- - Sunday, January 31, 2016


Soon the voters in Iowa will get a little relief from the invasion of candidates, their handlers, and the tsunami of reporters, pundits and assorted wise men who have trudged through snow and ice to make sure that no burp of the body politic goes unheard or unremarked. Iowans will get their state back, and to relish once more the silence of the cornfields.

A veil of calm always descends on the battlefield on election day, or in the case of Iowa, a caucus. The minds of the voters have been made up and mercifully there’s not much left for the candidates to say. Attention can be turned to the really important stuff, like the severity of Megyn Kelly’s new hairdo that gives her the look of the conscientious small-town schoolmarm, ready to show no mercy to the tardy schoolboy who shows up with neither homework nor excuse.

It’s a pity that Donald Trump was busy elsewhere in Iowa on debate night, raising money for veterans mistreated by the government that sent them to war. If the Donald thought Miss Kelly was tough when she was America’s cable-TV sweetheart, before she got her new coiffure and killer eyelashes, he ain’t seen nothin’ yet. (Chris Wallace’s new tie is nice, too, and Brett Baier’s haircut made the ladies swoon in Dubuque.)

The only story line the Republican establishment seems capable of understanding is how to stop the Donald and Ted Cruz. By the media telling of it, everyone in both parties shares the hysteria, though the Democratic hysteria is more like a mixture of giggles and glee. Some Democrats seem to think the fighting among the Republicans puts it in the bag for Hillary, though the bag may be a body bag. Several companies that had signed up to “participate” in the Republican National Convention in Cleveland are said by excited lobbyists and various flacks to be reexamining their plans for the convention.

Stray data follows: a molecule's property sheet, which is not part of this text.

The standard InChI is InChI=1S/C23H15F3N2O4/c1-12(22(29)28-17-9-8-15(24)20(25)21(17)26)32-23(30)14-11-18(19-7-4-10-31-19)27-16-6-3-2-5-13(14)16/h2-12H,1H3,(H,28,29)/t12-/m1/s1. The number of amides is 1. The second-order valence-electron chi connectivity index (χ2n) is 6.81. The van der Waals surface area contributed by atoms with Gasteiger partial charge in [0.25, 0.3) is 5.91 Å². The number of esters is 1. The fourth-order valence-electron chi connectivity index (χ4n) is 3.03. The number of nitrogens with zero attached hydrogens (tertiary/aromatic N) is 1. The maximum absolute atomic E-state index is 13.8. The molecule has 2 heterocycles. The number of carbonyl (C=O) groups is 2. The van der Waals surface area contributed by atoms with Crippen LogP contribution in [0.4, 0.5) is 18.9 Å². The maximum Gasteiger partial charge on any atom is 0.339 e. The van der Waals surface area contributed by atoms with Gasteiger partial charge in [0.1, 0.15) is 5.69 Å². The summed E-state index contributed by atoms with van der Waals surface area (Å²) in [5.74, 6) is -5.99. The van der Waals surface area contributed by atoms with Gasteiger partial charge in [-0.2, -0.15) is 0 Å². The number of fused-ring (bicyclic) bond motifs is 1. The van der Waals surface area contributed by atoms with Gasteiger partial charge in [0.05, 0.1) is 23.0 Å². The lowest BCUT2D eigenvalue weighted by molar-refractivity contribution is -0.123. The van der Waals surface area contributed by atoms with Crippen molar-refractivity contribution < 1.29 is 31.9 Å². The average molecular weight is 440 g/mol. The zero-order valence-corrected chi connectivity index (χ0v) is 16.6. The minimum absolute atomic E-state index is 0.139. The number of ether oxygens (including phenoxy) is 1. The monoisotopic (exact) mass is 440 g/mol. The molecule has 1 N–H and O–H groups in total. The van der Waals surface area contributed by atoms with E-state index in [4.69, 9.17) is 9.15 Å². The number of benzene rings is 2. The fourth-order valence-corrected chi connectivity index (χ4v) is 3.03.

The Republicans in the U.S. Senate are so overwrought with fright that Politico, the political daily, reports they’re in the first of “the five stages of grief.” The prospect that either Donald Trump or Ted Cruz will be nominated in Cleveland will do that to a Republican senator. The senators up for re-election this year are not so much disturbed by the prospect of damage to the party as by the prospect of damage to themselves and their own interests.

Ted Cruz is Villain No. 1 and not a single Republican senator has endorsed him. That sounds to the Republican elites like bad news for Mr. Cruz, but given the reputation the Republican senators have earned for themselves, maybe it’s not. If he doesn’t have a single friend in the U.S. Senate maybe he can’t be all bad.

A new chapter in the Campaign of ‘16 opens Tuesday morning, and we can’t wait. The perils of Pauline — the lady tied up on the railroad tracks — had us on the edge of our seats every Saturday morning at the Bijou, and someone always rescued Pauline as the train roared around the bend. Will there be someone racing to show Hillary the love?

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